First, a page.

The most common source of annoyance for those heading out to bars and restaurants is having to download (yet another) app.With a centralised platform to consolidate digital ordering at the table, you can provide a cohesive experience while developing something of your own.

This could come in the form of browser-based pages, progressive web apps (smaller, lighter, and downloadable versions of web pages), or full-blown iOS/Android applications.

Each of these approaches work well for chains who have the ability to develop their own centralised platform.White-label platforms also exist that can benefit smaller players, but are often basic.

Your Round appears to be getting it right, with one poll respondent saying: “The best in-app ordering experience I had was using Your Round. Of all the apps I’ve used, it’s by far the most straightforward and doesn’t want me to sign away my life.”

Another idea is to form alliances with other bars/restaurants (five major groups own most of the pubs in London for instance) and agree to fund a shared platform. Uber Eats, Just Eat and Deliveroo are exploring new avenues and partnerships too.

DO RIGHT BYYOUR CUSTOMERS

In a social setting, ordering through digital can be inherently anti-social, and often stunts a conversation. That’s complicated by it not working at all, or forcing people to follow a convoluted process.

One poll respondent said:“…QR codes that take you to static pdf menus are not user friendly and the design isn’t equitable.The text is tiny, doesn’t appear all at once and requires a high level of dexterity to navigate. These menus have served a purpose during the pandemic, but need to adapt quickly to account for all user needs.”

Another said: “There’s lots of really poor apps/sites, I guess a consequence of having to rush out solutions whilst being inexperienced in doing so.”

The right ordering experience won’t cost your business the earth, yet the wrong one might. Start by asking your customers what they want from an experience. What will best suit their needs? And take a look at your competition as well as other adjacent experiences e.g. what does the world of online grocery, or ecommerce get right? Using this insight to form a strategy for your experience means you won’t stray far from the perfect solution.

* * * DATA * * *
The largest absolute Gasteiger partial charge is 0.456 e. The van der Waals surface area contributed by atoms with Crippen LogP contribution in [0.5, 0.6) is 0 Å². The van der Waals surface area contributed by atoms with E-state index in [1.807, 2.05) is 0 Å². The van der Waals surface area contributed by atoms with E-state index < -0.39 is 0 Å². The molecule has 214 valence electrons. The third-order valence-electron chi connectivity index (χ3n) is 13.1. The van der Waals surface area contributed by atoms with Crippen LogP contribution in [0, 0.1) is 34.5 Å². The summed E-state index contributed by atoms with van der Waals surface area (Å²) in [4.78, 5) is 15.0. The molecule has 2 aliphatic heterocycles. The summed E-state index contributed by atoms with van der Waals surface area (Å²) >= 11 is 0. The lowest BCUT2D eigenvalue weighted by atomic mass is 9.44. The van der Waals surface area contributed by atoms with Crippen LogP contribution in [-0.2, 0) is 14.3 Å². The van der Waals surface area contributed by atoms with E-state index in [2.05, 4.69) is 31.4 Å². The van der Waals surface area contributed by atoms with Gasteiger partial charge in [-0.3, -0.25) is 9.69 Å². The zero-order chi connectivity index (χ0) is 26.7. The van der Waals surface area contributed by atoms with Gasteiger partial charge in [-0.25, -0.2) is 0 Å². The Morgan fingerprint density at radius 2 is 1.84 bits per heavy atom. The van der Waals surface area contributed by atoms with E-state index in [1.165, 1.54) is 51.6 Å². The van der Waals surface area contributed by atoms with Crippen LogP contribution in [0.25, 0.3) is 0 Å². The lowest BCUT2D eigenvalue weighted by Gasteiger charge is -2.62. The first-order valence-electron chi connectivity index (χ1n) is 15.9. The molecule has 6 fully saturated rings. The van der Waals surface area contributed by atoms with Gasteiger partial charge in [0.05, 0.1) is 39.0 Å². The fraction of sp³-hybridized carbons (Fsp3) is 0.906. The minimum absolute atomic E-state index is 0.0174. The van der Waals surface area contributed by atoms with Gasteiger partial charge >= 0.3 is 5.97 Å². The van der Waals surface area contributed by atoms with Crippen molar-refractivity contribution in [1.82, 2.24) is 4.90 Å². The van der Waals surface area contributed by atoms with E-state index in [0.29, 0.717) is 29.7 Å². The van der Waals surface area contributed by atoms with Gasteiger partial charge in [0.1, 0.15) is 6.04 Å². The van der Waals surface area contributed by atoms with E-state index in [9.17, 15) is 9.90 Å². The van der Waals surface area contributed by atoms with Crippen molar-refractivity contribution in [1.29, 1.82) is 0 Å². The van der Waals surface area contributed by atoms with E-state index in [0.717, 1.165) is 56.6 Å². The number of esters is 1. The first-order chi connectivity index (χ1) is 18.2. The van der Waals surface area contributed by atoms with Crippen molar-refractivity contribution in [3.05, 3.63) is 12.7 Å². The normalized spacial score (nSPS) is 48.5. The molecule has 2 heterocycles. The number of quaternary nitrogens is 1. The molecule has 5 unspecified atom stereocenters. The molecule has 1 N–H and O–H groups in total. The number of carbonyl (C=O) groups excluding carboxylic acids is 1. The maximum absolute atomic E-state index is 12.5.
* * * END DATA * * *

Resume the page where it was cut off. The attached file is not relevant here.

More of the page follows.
You also don’t want to overload your experience (browser-based or app) with features.While in a pub, ordering drinks and food is often all your customers will want to do. Unless you’re introducing a loyalty scheme, or an exchange e.g. discounts, don’t make your customers sign up for anything that is not providing value to the experience.

THE BOTTOM LINE

If bars and restaurants push for a fully digital service, loyalty will be lost. Customers want and, for those without the confidence or ability to navigate current experiences, need an alternative.Without options, you’re going to marginalise large segments of your customer-base.

Novel “service” buttons akin to Bob Bob Ricard’s famous “press for champagne buttons” provide a low- cost alternative.Whereas introducing self-service screens at tables, like McDonalds, could work for others. Regardless of the solution, now is the time to think carefully about the future of ordering as a bar or restaurant.

Digital is likely to play a part in future dining and drinking experiences.Try not to think of it as a handicap or fad. It could be the making of your brand, and something it will become renowned for.